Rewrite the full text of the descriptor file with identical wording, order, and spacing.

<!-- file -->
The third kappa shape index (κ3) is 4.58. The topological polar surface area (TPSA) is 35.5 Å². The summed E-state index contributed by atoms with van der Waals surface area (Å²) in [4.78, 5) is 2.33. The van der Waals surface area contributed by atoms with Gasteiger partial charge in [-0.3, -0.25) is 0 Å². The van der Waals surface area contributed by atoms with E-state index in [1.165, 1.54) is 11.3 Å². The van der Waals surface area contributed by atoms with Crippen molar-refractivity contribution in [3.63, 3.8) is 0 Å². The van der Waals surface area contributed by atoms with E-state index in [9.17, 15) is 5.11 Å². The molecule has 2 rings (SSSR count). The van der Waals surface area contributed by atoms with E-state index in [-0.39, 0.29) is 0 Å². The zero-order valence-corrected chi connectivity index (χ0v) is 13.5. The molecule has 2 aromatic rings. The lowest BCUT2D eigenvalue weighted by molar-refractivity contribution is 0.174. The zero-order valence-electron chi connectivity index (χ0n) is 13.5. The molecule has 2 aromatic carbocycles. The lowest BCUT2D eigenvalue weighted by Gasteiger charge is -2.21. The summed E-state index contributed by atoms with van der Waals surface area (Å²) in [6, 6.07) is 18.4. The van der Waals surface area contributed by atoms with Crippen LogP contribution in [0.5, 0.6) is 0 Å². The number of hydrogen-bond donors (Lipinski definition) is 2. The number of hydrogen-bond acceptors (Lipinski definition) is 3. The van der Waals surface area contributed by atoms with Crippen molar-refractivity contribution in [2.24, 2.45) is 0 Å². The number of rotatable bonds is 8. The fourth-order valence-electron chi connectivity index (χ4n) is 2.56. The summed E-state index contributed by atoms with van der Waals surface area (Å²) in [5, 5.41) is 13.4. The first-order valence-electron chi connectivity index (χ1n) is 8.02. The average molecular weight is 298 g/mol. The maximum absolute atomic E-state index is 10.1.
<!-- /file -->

The third kappa shape index (κ3) is 4.58. The topological polar surface area (TPSA) is 35.5 Å². The summed E-state index contributed by atoms with van der Waals surface area (Å²) in [4.78, 5) is 2.33. The van der Waals surface area contributed by atoms with Gasteiger partial charge in [-0.3, -0.25) is 0 Å². The van der Waals surface area contributed by atoms with E-state index in [1.165, 1.54) is 11.3 Å². The van der Waals surface area contributed by atoms with Crippen molar-refractivity contribution in [3.63, 3.8) is 0 Å². The van der Waals surface area contributed by atoms with E-state index in [9.17, 15) is 5.11 Å². The molecule has 2 rings (SSSR count). The van der Waals surface area contributed by atoms with E-state index in [-0.39, 0.29) is 0 Å². The zero-order valence-corrected chi connectivity index (χ0v) is 13.5. The molecule has 2 aromatic rings. The lowest BCUT2D eigenvalue weighted by molar-refractivity contribution is 0.174. The zero-order valence-electron chi connectivity index (χ0n) is 13.5. The molecule has 2 aromatic carbocycles. The lowest BCUT2D eigenvalue weighted by Gasteiger charge is -2.21. The summed E-state index contributed by atoms with van der Waals surface area (Å²) in [6, 6.07) is 18.4. The van der Waals surface area contributed by atoms with Crippen LogP contribution in [0.5, 0.6) is 0 Å². The number of hydrogen-bond donors (Lipinski definition) is 2. The number of hydrogen-bond acceptors (Lipinski definition) is 3. The van der Waals surface area contributed by atoms with Crippen molar-refractivity contribution in [2.24, 2.45) is 0 Å². The number of rotatable bonds is 8. The fourth-order valence-electron chi connectivity index (χ4n) is 2.56. The summed E-state index contributed by atoms with van der Waals surface area (Å²) in [5, 5.41) is 13.4. The first-order valence-electron chi connectivity index (χ1n) is 8.02. The average molecular weight is 298 g/mol. The maximum absolute atomic E-state index is 10.1.